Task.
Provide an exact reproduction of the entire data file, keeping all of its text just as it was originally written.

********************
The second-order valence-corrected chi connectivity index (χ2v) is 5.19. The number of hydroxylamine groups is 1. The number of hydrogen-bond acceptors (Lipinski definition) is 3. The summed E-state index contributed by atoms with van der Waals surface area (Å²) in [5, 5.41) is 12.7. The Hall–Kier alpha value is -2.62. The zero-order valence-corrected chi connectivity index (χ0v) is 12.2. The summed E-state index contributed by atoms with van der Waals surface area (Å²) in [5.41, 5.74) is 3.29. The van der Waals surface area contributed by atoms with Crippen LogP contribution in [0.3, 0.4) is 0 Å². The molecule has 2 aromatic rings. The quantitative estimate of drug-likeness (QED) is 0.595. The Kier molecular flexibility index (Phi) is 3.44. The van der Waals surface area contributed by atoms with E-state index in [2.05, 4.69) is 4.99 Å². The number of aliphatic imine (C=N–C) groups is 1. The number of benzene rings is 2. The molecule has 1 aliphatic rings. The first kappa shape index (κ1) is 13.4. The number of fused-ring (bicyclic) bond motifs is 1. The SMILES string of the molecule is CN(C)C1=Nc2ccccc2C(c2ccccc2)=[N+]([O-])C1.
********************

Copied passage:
The second-order valence-corrected chi connectivity index (χ2v) is 5.19. The number of hydroxylamine groups is 1. The number of hydrogen-bond acceptors (Lipinski definition) is 3. The summed E-state index contributed by atoms with van der Waals surface area (Å²) in [5, 5.41) is 12.7. The Hall–Kier alpha value is -2.62. The zero-order valence-corrected chi connectivity index (χ0v) is 12.2. The summed E-state index contributed by atoms with van der Waals surface area (Å²) in [5.41, 5.74) is 3.29. The van der Waals surface area contributed by atoms with Crippen LogP contribution in [0.3, 0.4) is 0 Å². The molecule has 2 aromatic rings. The quantitative estimate of drug-likeness (QED) is 0.595. The Kier molecular flexibility index (Phi) is 3.44. The van der Waals surface area contributed by atoms with E-state index in [2.05, 4.69) is 4.99 Å². The number of aliphatic imine (C=N–C) groups is 1. The number of benzene rings is 2. The molecule has 1 aliphatic rings. The first kappa shape index (κ1) is 13.4. The number of fused-ring (bicyclic) bond motifs is 1. The SMILES string of the molecule is CN(C)C1=Nc2ccccc2C(c2ccccc2)=[N+]([O-])C1.